Table of Contents
1. Generic Information
As SDS currently is not stable, this installation guide will frequently change, and you might run into some problems. Please check the sds-devel archive or post to the sds-devel list if you get problems.
Earlier versions of SDS have compiled and worked on Linux, IRIX, Slowaris and on Windows NT. Currently, to reduce development cost and make it easier for every Unix-system, SDS uses autoconf (configure-script), automake and libtool. The programs you should have available is:
2. Easy Installation
To make an install, the simplest example is:
./configure make make install
Note: Using the --disable-shared configure option is considered safer than the default with shared libraries. On Slowaris, --disable-shared is required for SDS to work.
But you may want to do a ./configure --help to have a look at the options. If you run into problems, it might help to have automake, autoconf, aclocal, libtool, etc. lying around.
Developers who check out things from CVS have a slightly different tree where they need to create the configure-script manually and some other tools before they're able to compile:
autoheader automake -i autoconf ./configure
3.1 C/C++ Frontend
To get useful datafiles you will probably need a front-end. Use the --enable-cplusplus option to enable the build of Open C++ and the C++-frontend. There is still a few problems but it can produce some decent CSF-data for C++ and for C. The C++ code is built by default if configure is able to find a c++-compiler.
3.2 Java Frontend
The Java frontend is enabled with --enable-javapart. Problems with the Java front-end are discussed on the Java front-end status page
4. Installation of Lisp part
As large parts of SDS is written in Common Lisp and not more common languages (pun intended), some information might be useful to get the Lisp-part working.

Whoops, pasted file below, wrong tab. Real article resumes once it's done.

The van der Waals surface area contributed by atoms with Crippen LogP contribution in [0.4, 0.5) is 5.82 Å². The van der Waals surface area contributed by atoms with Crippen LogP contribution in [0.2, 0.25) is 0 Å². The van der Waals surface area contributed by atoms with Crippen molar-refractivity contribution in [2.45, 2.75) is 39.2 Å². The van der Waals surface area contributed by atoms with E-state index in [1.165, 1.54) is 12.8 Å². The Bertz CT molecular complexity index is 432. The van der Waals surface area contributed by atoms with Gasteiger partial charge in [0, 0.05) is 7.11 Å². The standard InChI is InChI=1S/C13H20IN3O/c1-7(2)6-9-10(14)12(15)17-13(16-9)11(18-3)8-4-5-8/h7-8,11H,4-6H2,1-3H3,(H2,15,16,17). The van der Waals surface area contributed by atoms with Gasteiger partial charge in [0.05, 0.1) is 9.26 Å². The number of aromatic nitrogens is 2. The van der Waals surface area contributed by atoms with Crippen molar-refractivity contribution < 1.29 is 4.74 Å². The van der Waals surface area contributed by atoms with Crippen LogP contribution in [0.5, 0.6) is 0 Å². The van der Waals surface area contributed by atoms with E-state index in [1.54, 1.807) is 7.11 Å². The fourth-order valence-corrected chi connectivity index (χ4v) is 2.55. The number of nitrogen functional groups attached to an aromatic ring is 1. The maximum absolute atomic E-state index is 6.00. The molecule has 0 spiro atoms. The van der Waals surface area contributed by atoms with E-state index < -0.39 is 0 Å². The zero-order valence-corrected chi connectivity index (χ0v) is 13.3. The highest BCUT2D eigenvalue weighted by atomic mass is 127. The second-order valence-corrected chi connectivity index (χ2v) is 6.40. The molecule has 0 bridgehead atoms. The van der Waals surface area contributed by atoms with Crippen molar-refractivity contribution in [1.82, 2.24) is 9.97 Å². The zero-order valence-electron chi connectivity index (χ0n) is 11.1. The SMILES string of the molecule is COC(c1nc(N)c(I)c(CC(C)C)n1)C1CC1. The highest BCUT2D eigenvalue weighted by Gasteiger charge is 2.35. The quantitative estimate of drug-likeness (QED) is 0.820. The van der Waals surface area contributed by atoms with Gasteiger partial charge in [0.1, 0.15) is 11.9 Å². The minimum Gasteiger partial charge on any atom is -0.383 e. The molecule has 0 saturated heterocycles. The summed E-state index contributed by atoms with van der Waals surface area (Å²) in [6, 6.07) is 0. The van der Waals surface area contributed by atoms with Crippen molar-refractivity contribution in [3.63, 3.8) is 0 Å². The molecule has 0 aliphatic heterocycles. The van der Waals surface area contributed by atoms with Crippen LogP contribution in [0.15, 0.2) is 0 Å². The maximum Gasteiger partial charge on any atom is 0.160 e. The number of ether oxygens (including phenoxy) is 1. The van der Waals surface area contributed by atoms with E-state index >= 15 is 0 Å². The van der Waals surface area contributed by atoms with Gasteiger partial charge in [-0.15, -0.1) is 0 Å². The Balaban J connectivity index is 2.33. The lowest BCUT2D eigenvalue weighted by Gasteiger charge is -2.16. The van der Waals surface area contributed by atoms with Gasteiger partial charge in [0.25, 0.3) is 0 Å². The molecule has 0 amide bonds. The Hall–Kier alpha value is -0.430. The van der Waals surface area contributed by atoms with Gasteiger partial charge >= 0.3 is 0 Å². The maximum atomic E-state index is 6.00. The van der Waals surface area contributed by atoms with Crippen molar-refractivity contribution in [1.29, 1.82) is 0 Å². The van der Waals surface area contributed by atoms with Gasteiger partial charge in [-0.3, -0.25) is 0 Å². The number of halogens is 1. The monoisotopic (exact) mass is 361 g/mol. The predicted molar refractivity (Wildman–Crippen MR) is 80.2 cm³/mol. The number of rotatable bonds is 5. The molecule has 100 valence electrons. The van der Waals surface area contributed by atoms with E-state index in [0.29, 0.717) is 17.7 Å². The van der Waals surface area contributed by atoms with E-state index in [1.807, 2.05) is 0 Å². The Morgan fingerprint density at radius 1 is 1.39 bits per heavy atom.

4.1 Common Lisp systems supported
Currently the CL code in SDS works with CMU Common Lisp, CLISP and Allegro Common Lisp. A recent version also worked well with Lispworks Personal Ed. for Linux.Recommendations: CMUCL Linux x86, CLISP or Vanilla CMUCL:
The Lisp code is mainly developed with CMUCL on Debian Sid. A lot of optimisations may be done for CMUCL still though. The code is also tested with CLISP (get the march 2000 version or newer) on a Solaris and a Linux box somewhat regularly.
For those interested in choosing Lisp-system based on politics; CLISP is Free (GPL) and CMUCL is Free (Publ. Domain). CMUCL and CLISP exist on most Unix-platforms and CLISP also works on several non-Unix-systems. CLISP should be available at the SDS developer ftp-area at ftp://ftp.ii.uib.no/pub/stig/SDS/developer/ while CMUCL requires some more work to install unless you use Debian.Allegro Common Lisp:
The code should also work nicely with ACL and is tested on the prof version of ACL 6. The reduced heap-size on the ACL 6 Trial makes it difficult to recommend ACL for SDS, despite decent performance. If you have bought your version of ACL you might use SDS properly.LispWorks:
When I had the LispWorks 4.1 Beta for Linux (Prof/Enterprise) I tested the SDS code with it. It worked back then. The personal edition has too low heap-limit to be used even for testing now.Poplog:
An attempt has been made to add support for Poplog (v15.53) but it seems to miss functions like ENSURE-DIRECTORY-EXIST and READ-SEQUENCE which are part of Common Lisp. Also found no way to get command-line arguments back when that was needed. For Poplog one should probably make an image instead of relying on the defunct COMPILE-FILEOther systems: